I have run the same problem with finer meshes, different div schemes - all lead to the same characteristics. Now, I am wondering whethere this is due to strong surface tension effect (smallest length scale is 1 mm with about 10 cells, that is 0.1 mm for delta X).

The liquids I am using are air and water (1000 density ratio). I am wondering how much the solution will be affected if I reduce the density raio to 100?

If you don't mind, can I email you my case file and the mp2 movies of the results? It will be highly appreciated if you can simply take a look at the schemes I used.

Pei
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Old   September 1, 2005, 21:13
Default I have also experienced diffic
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I have also experienced difficulties (decreasing timestep by orders) in dealing with high density ratio cases 800:1, but when I use 40:1 I have no problem. surface tension is not high, however, maybe high shear in my problem (liq jet in air), makes it difficult to solve. The schemes I'm using:

gradSchemes
{
default Gauss linear;
grad(U) Gauss linear;
grad(gamma) Gauss linear;
}

divSchemes
{
div(rho*phi,U) Gauss upwind;
div(phi,gamma) Gauss Gamma01 0.2;
div(phirb,gamma) Gauss Gamma01 1;
}

laplacianSchemes
{
default Gauss linear corrected;
}

interpolationSchemes
{
default linear;
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Old   September 1, 2005, 22:53
Default Hi, Ali, Thanks for the pos
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Hi, Ali,

Thanks for the post.

I have tried out the same schemes you posted using OpenFOAM-1.1. Under OpenFOAM-1.2, I used

div(rho*phi,U) Gauss limitedLinearV;
div(phi,gamma) Gauss limitedLinear01 1;
div(phirb,gamma) Gauss gammaCompression 1;

I noticed very high vecocities near the interface. I am wondering whethere this is due to spurious currents.

Is there anything in OpenFOAM VOF that attempted to reduce spurious currents? If not, there is a paper published by Y. Renardy and M. Renardy at Virginia Tech that claims that their approach eliminates spurious currents. I am wondering if it is difficult to implement it into OpenFOAM.

Pei
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Old   September 2, 2005, 01:17
Default Hi Pei, I guess for your ca
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Hi Pei,

I guess for your case (surface tension dominated flow), it may be good to use filter (kernel) to smooth the volume fraction a couple of times in each time step, some improvements are observed. Some kernels are reported by Doug Kothe and Co (LANL) you may want to check and implement. They are simplest things one can do to reduce spurious currents. I believe Renardy's approach is developed for geomtery based VOF methods and many other tricks to reduce these currents are often developed for a specific case or for very simple grids. The main problem is accurate determination of interface normal and curvature where Renardy's method helps. However, it may be feasible to implement in OF.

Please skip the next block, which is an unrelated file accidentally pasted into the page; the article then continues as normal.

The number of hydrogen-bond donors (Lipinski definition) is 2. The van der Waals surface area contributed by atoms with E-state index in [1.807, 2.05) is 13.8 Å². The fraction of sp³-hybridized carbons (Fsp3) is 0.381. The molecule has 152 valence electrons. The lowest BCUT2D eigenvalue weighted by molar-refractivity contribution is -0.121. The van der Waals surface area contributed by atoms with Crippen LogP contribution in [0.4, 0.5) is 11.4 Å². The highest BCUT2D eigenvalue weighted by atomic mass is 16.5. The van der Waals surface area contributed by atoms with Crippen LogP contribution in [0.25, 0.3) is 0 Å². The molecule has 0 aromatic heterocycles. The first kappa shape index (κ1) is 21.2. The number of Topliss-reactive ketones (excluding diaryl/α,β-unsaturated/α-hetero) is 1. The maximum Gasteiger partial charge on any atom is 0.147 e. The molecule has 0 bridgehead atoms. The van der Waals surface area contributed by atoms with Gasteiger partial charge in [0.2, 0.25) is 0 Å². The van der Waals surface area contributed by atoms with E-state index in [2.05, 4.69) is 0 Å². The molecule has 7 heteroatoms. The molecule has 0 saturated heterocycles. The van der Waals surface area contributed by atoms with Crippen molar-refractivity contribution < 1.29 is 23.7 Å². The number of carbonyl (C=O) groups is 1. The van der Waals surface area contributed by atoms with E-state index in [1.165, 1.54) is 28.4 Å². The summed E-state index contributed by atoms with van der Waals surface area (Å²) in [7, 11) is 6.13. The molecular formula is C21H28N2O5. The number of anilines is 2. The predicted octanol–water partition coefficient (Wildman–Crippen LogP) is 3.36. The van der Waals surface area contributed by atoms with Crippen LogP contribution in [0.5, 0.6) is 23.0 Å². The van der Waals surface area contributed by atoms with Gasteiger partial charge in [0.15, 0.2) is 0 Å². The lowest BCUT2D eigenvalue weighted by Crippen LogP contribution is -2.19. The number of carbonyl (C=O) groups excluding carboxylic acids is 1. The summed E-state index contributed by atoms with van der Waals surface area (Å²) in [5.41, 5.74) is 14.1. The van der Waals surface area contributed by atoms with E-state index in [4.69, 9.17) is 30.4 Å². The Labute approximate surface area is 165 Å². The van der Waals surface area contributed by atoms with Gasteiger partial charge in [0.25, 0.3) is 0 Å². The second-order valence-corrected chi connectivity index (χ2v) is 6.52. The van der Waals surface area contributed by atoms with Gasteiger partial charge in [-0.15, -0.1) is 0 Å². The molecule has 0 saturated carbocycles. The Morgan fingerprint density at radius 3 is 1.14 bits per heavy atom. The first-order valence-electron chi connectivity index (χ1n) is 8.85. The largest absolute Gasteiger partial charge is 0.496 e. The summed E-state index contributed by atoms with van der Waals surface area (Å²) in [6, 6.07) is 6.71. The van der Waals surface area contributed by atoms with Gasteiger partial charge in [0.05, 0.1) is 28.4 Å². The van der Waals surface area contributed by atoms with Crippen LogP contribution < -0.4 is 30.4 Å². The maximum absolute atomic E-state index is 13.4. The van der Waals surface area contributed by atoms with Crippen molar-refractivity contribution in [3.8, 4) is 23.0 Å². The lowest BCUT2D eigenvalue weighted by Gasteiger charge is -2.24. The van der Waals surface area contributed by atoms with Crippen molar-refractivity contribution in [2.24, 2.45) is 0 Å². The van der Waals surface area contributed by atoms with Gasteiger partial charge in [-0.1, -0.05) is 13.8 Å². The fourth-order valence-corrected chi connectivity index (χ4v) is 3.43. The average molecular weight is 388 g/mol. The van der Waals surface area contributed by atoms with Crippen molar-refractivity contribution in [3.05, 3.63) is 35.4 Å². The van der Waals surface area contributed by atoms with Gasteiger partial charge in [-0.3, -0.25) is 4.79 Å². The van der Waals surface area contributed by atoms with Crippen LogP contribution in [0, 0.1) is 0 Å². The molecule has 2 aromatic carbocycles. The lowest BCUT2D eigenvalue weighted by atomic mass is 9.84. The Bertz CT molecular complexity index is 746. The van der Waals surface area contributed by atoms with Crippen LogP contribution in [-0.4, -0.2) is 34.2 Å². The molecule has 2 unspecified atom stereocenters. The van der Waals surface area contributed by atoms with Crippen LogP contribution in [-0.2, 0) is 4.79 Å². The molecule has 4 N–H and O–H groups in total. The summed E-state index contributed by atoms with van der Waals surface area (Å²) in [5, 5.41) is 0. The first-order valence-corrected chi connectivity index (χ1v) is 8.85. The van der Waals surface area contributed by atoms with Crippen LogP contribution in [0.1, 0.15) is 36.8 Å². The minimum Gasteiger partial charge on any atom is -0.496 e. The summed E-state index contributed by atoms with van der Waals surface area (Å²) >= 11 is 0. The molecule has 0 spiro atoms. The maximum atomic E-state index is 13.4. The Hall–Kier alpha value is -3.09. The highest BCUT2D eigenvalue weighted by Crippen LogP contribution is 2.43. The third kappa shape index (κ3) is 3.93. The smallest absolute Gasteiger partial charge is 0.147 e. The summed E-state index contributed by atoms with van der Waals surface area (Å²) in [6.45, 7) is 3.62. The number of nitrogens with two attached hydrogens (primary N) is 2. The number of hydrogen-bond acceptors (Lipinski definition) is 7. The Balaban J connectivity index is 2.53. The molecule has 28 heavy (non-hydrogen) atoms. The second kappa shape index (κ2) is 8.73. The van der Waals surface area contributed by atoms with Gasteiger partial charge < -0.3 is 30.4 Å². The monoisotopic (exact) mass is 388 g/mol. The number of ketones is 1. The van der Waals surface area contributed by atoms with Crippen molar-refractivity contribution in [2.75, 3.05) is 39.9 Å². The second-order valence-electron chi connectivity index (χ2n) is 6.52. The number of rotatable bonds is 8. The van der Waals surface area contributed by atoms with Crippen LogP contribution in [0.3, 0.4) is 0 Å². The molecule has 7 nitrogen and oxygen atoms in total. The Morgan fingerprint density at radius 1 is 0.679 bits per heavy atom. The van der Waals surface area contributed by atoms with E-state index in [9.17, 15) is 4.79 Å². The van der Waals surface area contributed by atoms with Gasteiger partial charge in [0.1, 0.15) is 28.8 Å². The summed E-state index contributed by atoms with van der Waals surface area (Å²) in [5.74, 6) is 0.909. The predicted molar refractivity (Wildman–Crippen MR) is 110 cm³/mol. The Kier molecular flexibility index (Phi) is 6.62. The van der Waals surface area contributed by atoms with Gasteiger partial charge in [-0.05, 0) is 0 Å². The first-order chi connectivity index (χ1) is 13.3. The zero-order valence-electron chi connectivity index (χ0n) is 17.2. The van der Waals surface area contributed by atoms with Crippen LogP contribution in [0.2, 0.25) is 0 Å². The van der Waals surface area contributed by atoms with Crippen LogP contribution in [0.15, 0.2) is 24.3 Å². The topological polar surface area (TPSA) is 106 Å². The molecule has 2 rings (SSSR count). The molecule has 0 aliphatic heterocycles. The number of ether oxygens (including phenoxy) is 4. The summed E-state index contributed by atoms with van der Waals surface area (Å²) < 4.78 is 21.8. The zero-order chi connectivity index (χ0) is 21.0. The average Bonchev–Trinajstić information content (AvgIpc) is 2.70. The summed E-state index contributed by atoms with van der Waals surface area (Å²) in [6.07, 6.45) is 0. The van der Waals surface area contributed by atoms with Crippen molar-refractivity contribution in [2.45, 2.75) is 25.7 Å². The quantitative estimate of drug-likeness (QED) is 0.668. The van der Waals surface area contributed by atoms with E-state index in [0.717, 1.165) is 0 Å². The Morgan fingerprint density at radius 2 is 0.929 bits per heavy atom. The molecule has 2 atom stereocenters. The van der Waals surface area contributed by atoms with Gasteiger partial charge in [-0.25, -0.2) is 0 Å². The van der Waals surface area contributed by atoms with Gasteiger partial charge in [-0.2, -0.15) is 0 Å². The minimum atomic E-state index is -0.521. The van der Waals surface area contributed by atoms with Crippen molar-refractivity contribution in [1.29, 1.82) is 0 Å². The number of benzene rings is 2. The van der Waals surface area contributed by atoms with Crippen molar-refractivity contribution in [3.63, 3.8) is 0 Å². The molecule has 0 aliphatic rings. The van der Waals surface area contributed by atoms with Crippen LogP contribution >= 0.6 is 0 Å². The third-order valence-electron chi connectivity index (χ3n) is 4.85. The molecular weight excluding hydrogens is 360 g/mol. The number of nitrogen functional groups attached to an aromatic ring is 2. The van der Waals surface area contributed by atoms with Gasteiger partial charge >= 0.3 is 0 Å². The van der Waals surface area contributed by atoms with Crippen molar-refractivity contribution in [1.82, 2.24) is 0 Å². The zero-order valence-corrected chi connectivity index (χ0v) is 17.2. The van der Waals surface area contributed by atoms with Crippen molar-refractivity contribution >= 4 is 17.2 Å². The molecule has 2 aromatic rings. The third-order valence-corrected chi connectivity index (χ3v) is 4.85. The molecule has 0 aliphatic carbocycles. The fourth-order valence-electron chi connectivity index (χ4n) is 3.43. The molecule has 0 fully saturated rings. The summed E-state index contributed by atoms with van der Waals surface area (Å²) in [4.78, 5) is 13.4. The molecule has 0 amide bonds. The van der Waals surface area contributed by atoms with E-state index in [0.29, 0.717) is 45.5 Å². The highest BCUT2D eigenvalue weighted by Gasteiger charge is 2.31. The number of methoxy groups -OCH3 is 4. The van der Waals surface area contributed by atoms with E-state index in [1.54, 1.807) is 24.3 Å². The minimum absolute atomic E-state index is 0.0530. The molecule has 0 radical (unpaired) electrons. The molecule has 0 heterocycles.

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Old   September 2, 2005, 09:11
Default Hi Pei, Please send your case
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Hi Pei,
Please send your case to my home address at:
s.shulepov@chello.nl
I'l try to look at it.

Basically, with other (commercial) software, which is quite similar to FOAM, we have carried out in a past very similar (to yours) simulations, and compared those with analytical solutions.
We were actually interested in interface velocity of capillary pressure driven flows, pressure distribution in both (heavy and light) fluids, etc. Results were OK.
If you are worrying about "artificial" velocities at the interface (cells) due to local curvature variations (fluctuations) - it is a different story.

Before implementing something yourself, you can try to increase then compression factor, use Gamma01 value of 1 for both cases (see advises by Henry above). I am not happy with upwind for velocities (but again, this is my experience with STAR-CD solver, and not with FOAM), albeit people of FOAM are recommending this - they know their code better.
If you want to implement your own kernel (as advised by Ali) there is a relatively simple method described in papers by Yabe and Xiao (see for instance "Description of complex and sharp interfaces...", Computers Math Applic, v.29,p15-25).
Of course references to papers by Kothe are very good, but it will cost you a bit more time, I think.
And again, if you want, I can try to modify your model and compare it with other solvers as well.

Sergei
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Old   September 2, 2005, 10:42
Default I am not happy with upwind for